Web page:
The CS&T ran a story last year that referred to a study of academic achievement in our Catholic schools. Seemed like a nice, positive piece about Catholic education.
One reader took high offense at our failure to list the science behind the study – “what was the standard deviation of the sampling group?” and so on.
Just goes to show you can’t please everybody in this business. It also leads one to suspect that online polls, which seem to be on every web site these days, are not supported by rock-solid empirical evidence. They’re part diversion (isn’t that the purpose of the Internet?) and part window into people’s thinking.
In the spirit of the latter and with a cavalier attitude for data mining, our web site at cst-phl.com has been running polls for close to a year now. The sampling is small, normally less than 200 votes cast over a four-week period, but one can learn a lot about the mindset of visitors who took the time to weigh in.
A poll we ran this summer concerned immigration, and it was enlightening. The question was, “The bishops of North and Central America are calling for a summit to discuss migration issues. What do you think?”
Of the five sample answers, the leading one chosen was, “The bishops should only speak about just treatment of people, not immigration laws.” (40 percent of the 131 votes). The other answers ran the gamut from expressing the desire for the bishops to lead the immigration policy debate (30 percent), to the view that current U.S. immigration law should be enforced, and other countries and their bishops ought to stay out of American affairs (20 percent).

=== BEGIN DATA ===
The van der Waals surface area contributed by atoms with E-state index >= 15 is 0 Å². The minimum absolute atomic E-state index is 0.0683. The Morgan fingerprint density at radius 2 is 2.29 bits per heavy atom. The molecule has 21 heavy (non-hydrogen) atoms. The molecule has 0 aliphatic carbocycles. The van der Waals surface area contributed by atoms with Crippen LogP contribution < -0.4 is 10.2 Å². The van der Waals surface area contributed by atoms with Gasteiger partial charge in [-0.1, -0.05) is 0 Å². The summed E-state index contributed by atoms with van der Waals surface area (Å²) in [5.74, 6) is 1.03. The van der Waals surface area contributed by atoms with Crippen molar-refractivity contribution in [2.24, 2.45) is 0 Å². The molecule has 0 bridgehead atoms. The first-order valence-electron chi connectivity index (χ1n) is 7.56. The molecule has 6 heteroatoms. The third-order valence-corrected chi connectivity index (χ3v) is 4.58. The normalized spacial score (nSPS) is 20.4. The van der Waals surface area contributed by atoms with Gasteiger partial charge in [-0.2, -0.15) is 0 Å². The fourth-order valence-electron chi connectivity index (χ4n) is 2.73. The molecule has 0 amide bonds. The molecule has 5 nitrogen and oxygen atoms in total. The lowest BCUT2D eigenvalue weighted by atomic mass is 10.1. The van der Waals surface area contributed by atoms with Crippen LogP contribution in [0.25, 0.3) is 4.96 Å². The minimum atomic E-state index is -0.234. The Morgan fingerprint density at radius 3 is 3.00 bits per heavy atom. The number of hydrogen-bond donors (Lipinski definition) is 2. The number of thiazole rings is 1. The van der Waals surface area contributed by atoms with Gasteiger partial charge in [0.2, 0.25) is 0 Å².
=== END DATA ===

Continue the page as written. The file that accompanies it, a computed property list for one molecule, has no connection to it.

In sum, most respondents to our poll (60 percent) not only disagree with the American Catholic bishops’ teaching on immigration – that the stranger should be welcomed and current law must be reformed – they don’t think the bishops should even weigh in on the issue.
How often do we see a disconnect in the Church between her members and her teaching? It seems that many people misplace the truth of Church teaching, based on Scripture, the tradition of the Church and the teachings of her magisterium, for a certain political view. How can it be that members of the Body of Christ choose one teaching or another that they support in full throat, while conveniently assigning others to the periphery?
You’ve heard them: “This one is a core teaching. That one is a political issue which the Church should avoid.”
The Church needs discipline, which is another way of saying obedience. Even the disciples in the Gospels grumbled at Jesus’ words: “This is a hard teaching. Who can accept it?” Nevertheless, the truth of human dignity and mankind’s relationship with God serves as the foundation for all Church teaching.
We do not get to pick and choose. We do get the opportunity to study and reflect upon the teaching, even if it is hard to accept at this time.
While we are reflecting, open to the will of the Spirit to illuminate us with the light of truth, couldn’t we at least accept that the successors of the apostles, the bishops, have the right to teach in public, and that Church teaching deserves a hearing in the heart?